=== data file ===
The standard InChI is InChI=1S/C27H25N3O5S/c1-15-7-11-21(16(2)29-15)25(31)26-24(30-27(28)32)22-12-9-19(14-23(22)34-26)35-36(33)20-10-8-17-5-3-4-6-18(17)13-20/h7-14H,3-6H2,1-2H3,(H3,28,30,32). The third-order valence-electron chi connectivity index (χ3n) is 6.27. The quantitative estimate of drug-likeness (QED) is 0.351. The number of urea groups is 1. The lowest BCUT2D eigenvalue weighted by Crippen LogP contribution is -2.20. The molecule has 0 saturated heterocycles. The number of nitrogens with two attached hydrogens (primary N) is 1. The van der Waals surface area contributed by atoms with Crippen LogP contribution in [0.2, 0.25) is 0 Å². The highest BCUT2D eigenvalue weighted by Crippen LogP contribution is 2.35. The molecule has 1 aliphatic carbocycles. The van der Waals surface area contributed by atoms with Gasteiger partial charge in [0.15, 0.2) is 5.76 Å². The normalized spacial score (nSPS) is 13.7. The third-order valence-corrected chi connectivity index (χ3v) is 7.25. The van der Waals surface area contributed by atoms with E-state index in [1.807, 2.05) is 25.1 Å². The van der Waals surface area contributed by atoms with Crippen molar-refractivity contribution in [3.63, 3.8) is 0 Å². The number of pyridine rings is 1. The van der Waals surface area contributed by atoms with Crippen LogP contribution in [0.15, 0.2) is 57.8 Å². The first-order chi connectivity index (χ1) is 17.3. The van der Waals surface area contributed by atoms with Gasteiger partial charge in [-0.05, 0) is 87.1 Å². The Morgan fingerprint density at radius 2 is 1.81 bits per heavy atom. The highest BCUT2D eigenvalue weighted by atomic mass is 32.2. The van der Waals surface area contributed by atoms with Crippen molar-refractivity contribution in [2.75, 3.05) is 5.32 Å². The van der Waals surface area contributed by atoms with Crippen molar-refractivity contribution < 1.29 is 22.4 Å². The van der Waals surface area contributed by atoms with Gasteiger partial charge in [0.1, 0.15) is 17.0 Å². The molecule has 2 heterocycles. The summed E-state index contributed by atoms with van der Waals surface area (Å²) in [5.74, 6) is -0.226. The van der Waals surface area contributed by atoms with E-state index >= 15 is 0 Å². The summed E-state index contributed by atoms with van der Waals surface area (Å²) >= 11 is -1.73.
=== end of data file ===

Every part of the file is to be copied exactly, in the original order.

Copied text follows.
The standard InChI is InChI=1S/C27H25N3O5S/c1-15-7-11-21(16(2)29-15)25(31)26-24(30-27(28)32)22-12-9-19(14-23(22)34-26)35-36(33)20-10-8-17-5-3-4-6-18(17)13-20/h7-14H,3-6H2,1-2H3,(H3,28,30,32). The third-order valence-electron chi connectivity index (χ3n) is 6.27. The quantitative estimate of drug-likeness (QED) is 0.351. The number of urea groups is 1. The lowest BCUT2D eigenvalue weighted by Crippen LogP contribution is -2.20. The molecule has 0 saturated heterocycles. The number of nitrogens with two attached hydrogens (primary N) is 1. The van der Waals surface area contributed by atoms with Crippen LogP contribution in [0.2, 0.25) is 0 Å². The highest BCUT2D eigenvalue weighted by Crippen LogP contribution is 2.35. The molecule has 1 aliphatic carbocycles. The van der Waals surface area contributed by atoms with Gasteiger partial charge in [0.15, 0.2) is 5.76 Å². The normalized spacial score (nSPS) is 13.7. The third-order valence-corrected chi connectivity index (χ3v) is 7.25. The van der Waals surface area contributed by atoms with E-state index in [1.807, 2.05) is 25.1 Å². The van der Waals surface area contributed by atoms with Crippen molar-refractivity contribution in [3.63, 3.8) is 0 Å². The number of pyridine rings is 1. The van der Waals surface area contributed by atoms with Crippen LogP contribution in [0.15, 0.2) is 57.8 Å². The first-order chi connectivity index (χ1) is 17.3. The van der Waals surface area contributed by atoms with Gasteiger partial charge in [-0.05, 0) is 87.1 Å². The Morgan fingerprint density at radius 2 is 1.81 bits per heavy atom. The highest BCUT2D eigenvalue weighted by atomic mass is 32.2. The van der Waals surface area contributed by atoms with Crippen molar-refractivity contribution in [2.75, 3.05) is 5.32 Å². The van der Waals surface area contributed by atoms with Crippen molar-refractivity contribution < 1.29 is 22.4 Å². The van der Waals surface area contributed by atoms with Gasteiger partial charge in [0.1, 0.15) is 17.0 Å². The molecule has 2 heterocycles. The summed E-state index contributed by atoms with van der Waals surface area (Å²) in [5.74, 6) is -0.226. The van der Waals surface area contributed by atoms with E-state index >= 15 is 0 Å². The summed E-state index contributed by atoms with van der Waals surface area (Å²) >= 11 is -1.73.